15 jours et 27 ans, après avoir fait assassiner Thomas Sankara, Blaise Compaoré est à son tour forcé ou plutot jeté dehors. En effet, c’était le 15 Octobre 1987 que Thomas Sankara était assassiné par des hommes de Compaoré. Donc le fameux Compaoré est tombé le 30 Octobre 2014. Comme on le dit si bien, quiconque se sert de l’épée perira par l’épée. Maintenant, notre voeu le plus cher est que cette révolution populaire ne soit pas confisquée par l’armée qui est constituée d’hommes de Compaoré, et des bras de la France. Bye Bye Compaoré.
15 days and 27 years, after having murdered Thomas Sankara, Blaise Compaoré is in his turn forced to resign or rather booted out of office. On 15 Octobre 1987 that Thomas Sankara was murdered by men of Compaoré. Now, Compaoré himself fell on 30 October 2014. As it so well said, anyone who uses the sword, will die by the sword. Now, our hope is that the people’s revolution will not be hijacked by the army who are Compaoré’s men and France’s men. Bye Bye Compaoré.
May 3rd marks the World Press Freedom Day, or simply World Press Day. This day is to raise awareness of the importance of the freedom of the press and remind governments across the world to respect the right to freedom of expression. Today I would like to commemorate the life of an African journalist hailing from Burkina Faso, Norbert Zongo, who just like the great Cameroonian journalist Pius Njawe, stood for justice and fought injustice.
Norbert Zongo was the publisher and editor of Burkina Faso newspaper L’Independant. On 13 December 1998, Norbert Zongo was assassinated after his newspaper investigated the murder of a driver (David Ouédraogo) who had worked for the brother of the president Blaise Compaoré, François Compaoré. Zongo’s burned body was found along with the bodies of three other people: his brother Ernest Zongo, his chauffeur Ablasse Nikiema, and Blaise Ilboudo, in a vehicle near Sapouy, 100 km from the capital Ouagadougou. An investigation showed that Zongo was killed for political reasons. His murder rocked Burkina Faso, and manifestations arose within the country, and neighboring countries. The most violent manifestations took place in the city of Koudougou, Zongo’s birthplace, and government supporters organized a militia armed with clubs engaged to hunt protesters in many cities of the country.
Bowing to popular discontent, President Blaise Compaoré, had to open a judicial investigation where his brother was charged for murder and harboring the body of the victim in connection with the death of David Ouédraogo who died of torture. The charges were later dropped by a military tribunal. In August 2000, five members of the presidential guard were charged for the murder of Ouédraogo, were convicted and sentenced to lengthy prison terms, but all were later freed. In seven years of trial, one suspect, a member of the presidential guard was charged, but the accusing witness later recanted. The Zongo trial ended in July of 2006 with a non-place which caused an international outcry.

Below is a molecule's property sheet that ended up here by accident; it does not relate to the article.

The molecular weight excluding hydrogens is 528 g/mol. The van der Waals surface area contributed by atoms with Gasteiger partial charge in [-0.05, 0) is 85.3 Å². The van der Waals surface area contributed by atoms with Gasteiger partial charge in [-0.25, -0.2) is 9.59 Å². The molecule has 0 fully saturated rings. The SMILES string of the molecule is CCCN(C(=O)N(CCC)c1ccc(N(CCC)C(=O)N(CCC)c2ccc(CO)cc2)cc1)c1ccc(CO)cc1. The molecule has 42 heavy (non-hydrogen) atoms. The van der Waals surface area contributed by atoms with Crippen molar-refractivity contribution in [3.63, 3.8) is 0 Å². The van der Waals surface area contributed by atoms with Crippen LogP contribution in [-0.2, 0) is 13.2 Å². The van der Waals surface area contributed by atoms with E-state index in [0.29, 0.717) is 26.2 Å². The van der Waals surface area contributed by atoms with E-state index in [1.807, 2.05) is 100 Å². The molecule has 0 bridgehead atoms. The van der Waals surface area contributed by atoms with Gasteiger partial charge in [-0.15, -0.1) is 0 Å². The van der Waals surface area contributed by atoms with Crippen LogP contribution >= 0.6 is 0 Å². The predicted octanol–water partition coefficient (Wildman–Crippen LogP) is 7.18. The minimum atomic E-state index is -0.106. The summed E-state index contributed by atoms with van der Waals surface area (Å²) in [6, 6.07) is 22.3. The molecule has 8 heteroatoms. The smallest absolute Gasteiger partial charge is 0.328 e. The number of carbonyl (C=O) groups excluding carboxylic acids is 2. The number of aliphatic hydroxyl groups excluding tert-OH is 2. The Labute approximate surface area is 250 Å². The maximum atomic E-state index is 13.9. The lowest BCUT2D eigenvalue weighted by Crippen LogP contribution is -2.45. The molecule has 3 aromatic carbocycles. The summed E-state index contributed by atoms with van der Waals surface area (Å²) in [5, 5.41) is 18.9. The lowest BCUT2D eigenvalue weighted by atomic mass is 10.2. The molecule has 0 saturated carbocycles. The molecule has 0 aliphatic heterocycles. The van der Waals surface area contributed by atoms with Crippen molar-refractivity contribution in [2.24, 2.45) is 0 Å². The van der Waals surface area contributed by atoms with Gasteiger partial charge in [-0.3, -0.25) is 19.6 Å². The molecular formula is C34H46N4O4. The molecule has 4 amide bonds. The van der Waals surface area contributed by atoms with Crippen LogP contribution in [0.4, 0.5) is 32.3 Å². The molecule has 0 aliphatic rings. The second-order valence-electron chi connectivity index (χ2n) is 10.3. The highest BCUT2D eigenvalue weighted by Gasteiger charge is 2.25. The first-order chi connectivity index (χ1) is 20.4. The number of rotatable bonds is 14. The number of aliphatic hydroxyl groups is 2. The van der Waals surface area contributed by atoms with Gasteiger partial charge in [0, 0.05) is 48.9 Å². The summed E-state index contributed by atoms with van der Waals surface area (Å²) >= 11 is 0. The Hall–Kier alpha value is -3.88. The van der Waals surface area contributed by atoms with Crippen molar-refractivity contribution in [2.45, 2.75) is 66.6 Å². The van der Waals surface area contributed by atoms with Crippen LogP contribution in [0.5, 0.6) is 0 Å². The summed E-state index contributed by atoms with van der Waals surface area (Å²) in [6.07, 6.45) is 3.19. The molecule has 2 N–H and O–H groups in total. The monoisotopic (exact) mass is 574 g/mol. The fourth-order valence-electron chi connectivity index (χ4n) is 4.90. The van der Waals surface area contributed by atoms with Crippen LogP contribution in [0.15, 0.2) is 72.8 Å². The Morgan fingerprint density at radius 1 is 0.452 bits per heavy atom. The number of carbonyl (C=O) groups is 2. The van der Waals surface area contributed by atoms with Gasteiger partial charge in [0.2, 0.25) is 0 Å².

Norbert Zongo is also the writer of the book, The Parachute Drop (Le Parachutage), which was translated to English and published in 2004. Many of his articles can be found in the review Mobutuization of Burkina Faso.
Today, Norbert Zongo is celebrated as a martyr, one who stood for truth, in a country where not many dared to talk. This is why he should be the man of the day, for a day like World Press Day: He dared to talk, he expressed the truth to enlighten others, and sought justice for another man. In 2003, a documentary was made to talk about his murder: Borry Bana, the fatal destiny of Norbert Zongo. In 2012, a memorial was erected at the Highway N6 (Ouagadougou – Léo) near Sapouy, exactly where Zongo was murdered. Please watch this video of Norbert Zongo talking to African youths. His message is that of maintaining intrinsic values of principle, of growth, of conscience.
Le lion du Boulkiemdé, Boukary Kaboré raconte ses derniers jours avec le capitaine, Président du Faso, le Che Africain, Thomas Sankara, et la largesse d’esprit de ce grand homme. Proche de Thomas Sankara durant la révolution, le capitaine Boukary Kaboré dirigeait une des 4 regions militaires.
Dans les jours qui suivirent l’assassinat de Thomas Sankara, il refusa de faire allégeance à Blaise Compaoré. Il refusa d’organiser une montée sur Ouagadougou arguant du fait qu’il ne voyait pas qui pouvait diriger le pays. Ce sont finalement des militaires proches de Blaise Compaoré qui vont assaillir la ville de Koudougou procédant à un véritable massacre des militaires restés fidèles au Lion. Il réussira à s’enfuir de justesse pour se réfugier au Ghana.
Il revient longuement sur tous ces évènements. ll raconte aussi combien il a tenté vainement de protéger Thomas Sankara qui ne voulait pas de protection (il dit si bien en parlant de Thomas: ‘comment protéger un président qui aime se déplacer à vélo?‘), les tentatives pour le convaincre de démissionner afin d’éclaircir la situation politique, comment était organisée la sécurité de la présidence, comment on a acheté un des fidèles, etc…
Regardez, écoutez, et que ceci vous apporte un élément de clarté sur la mort de notre héros, et grand ‘Che’ africain, Thomas Sankara.